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1969 Pogroms: Sam’s battle to find justice for his dad

POGROM: Sam McLarnon with a picture of his father Samuel (27) murdered 50 years ago in August 1969
POGROM: Sam McLarnon with a picture of his father Samuel (27) murdered 50 years ago in August 1969
By Conor McParland

THE son of an Ardoyne man murdered during the pogrom in August 1969 says he fears his family will never get justice.

Today (Thursday) marks the 50th anniversary of the day Samuel McLarnon (27) and Michael Lynch (28) were shot by the RUC in Ardoyne on August 15, 1969.

Sam McLarnon was just two years old on that fateful night and he spoke to the North Belfast News in his Ligoniel home half a century on from that fateful night.

“August 1969 was a turning point,” he explained.

“People were in complete shock that the RUC were firing live rounds. They had never seen anything like it before.

“One person described it to me as being like aliens had landed in the street.

“There were white flashes going up and down the street but nobody thought it was real.

“30 people were wounded and two were shot dead – my father and Michael Lynch, who was shot nearby.

“My father was in his house in Herbert Street with his wife and children when he went to pull down the blinds at the window and a cop took aim and shot him dead.”

And he told us that the battle to get to the truth of his dad’s killing has reached a standstill.

“When I used to tell people my father was shot dead by the RUC, the response was, well what did he do? He was an innocent men in the house with his wife and kids.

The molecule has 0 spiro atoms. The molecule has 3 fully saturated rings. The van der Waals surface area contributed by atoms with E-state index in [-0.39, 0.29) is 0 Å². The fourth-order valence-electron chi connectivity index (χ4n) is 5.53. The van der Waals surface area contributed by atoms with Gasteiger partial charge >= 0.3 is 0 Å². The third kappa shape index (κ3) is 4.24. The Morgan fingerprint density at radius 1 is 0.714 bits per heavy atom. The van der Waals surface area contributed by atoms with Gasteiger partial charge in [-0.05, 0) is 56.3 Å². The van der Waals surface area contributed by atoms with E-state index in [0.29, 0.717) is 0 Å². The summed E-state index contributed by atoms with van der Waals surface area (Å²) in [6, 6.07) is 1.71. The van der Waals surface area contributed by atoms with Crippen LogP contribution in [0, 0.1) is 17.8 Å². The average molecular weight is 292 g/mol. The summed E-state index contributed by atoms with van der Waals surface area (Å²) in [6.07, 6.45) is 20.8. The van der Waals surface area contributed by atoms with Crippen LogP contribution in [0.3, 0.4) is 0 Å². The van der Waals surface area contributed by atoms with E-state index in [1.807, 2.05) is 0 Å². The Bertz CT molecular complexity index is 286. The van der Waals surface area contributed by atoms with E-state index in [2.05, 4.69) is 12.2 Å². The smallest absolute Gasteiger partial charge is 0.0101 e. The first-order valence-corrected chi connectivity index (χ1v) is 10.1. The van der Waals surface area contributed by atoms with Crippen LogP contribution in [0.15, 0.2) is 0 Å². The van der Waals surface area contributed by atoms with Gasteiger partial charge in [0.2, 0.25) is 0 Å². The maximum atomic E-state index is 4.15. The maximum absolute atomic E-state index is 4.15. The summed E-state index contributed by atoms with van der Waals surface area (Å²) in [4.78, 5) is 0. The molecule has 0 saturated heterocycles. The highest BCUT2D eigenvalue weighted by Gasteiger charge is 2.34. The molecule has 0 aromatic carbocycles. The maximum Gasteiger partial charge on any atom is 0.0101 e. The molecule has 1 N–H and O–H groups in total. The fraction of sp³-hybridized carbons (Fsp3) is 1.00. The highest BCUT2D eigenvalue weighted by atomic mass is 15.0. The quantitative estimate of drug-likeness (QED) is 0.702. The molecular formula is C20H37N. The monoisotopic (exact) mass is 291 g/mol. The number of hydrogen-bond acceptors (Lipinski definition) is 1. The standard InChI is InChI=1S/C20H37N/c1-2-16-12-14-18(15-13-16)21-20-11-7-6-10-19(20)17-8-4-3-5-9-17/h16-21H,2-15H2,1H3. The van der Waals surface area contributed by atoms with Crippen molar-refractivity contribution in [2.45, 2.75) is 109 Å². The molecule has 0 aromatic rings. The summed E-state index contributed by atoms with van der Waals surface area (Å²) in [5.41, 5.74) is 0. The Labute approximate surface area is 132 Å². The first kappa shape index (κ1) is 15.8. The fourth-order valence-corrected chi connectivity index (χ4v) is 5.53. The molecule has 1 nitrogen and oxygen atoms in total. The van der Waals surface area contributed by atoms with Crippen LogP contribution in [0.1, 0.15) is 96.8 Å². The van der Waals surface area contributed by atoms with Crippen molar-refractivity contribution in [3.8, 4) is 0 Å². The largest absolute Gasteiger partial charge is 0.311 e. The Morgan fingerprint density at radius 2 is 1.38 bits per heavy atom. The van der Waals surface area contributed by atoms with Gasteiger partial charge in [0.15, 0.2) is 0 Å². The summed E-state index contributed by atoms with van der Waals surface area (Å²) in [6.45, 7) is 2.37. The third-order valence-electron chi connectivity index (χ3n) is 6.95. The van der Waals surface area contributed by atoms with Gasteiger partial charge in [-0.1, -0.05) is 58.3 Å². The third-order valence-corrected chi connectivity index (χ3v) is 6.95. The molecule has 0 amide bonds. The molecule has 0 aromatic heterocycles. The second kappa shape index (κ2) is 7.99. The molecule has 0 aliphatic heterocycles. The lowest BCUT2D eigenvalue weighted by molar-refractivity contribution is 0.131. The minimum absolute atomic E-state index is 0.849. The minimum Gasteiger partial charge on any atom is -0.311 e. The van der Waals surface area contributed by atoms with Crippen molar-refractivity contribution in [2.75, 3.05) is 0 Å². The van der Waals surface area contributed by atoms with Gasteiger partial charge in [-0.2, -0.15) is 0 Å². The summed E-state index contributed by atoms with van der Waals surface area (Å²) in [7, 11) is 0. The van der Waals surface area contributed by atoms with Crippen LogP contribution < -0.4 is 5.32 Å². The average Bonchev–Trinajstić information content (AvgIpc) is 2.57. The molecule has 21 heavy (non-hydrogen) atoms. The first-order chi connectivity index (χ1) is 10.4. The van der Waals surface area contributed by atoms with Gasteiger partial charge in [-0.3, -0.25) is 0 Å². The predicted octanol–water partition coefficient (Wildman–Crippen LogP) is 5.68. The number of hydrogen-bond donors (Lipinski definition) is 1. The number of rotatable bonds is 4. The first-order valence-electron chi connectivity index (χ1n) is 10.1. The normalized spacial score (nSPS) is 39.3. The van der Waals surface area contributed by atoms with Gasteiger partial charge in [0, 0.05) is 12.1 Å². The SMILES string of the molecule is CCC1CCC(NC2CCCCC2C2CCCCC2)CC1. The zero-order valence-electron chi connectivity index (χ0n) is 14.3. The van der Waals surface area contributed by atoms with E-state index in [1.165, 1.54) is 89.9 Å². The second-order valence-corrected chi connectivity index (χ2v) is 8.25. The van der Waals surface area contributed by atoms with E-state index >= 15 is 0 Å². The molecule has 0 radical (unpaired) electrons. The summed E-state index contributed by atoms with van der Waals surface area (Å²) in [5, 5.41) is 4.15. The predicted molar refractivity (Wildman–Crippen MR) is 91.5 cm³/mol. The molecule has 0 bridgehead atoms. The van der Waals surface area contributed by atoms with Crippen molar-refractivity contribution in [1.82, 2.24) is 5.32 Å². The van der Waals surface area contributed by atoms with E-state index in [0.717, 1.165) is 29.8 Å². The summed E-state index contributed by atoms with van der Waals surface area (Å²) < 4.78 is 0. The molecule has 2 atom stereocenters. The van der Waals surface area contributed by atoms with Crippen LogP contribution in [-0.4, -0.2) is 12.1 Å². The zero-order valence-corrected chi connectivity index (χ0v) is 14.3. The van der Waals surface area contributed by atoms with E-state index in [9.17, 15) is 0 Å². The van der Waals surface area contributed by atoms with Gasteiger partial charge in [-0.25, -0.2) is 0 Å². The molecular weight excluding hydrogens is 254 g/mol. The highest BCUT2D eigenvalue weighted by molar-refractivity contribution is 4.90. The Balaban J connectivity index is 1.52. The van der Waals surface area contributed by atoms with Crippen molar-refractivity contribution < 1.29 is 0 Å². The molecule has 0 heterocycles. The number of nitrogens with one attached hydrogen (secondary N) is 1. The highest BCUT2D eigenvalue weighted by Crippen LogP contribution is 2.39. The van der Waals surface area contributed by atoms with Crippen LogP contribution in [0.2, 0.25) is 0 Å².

“Even today, that narrative remains to some extent. There is never the question over who pulled the trigger when there should be.

“This is the reality of what happened to my father. I am not making it up.

“I was engaged with the Police Ombudsman office for over eight years and got word back a few months ago to say that of the three RUC officers who had sub-machine guns that night two have passed away and the other has Alzheimer’s. There were four in the jeep so I don’t know why he has been disregarded.

“It looks like, as a family, we will never get justice and that a line has now been ruled under it.

“It would have been nice for my mother and his older brothers to get justice as they are getting on a bit.

“I always hear people tell me my father was a nice man and innocent and did nothing wrong that night. I have so much respect for the people of Ardoyne.”

Last Sunday, a plaque was unveiled in memory of Samuel McLarnon and Michael Lynch in Ardoyne as part of the 50th anniversary commemorations.

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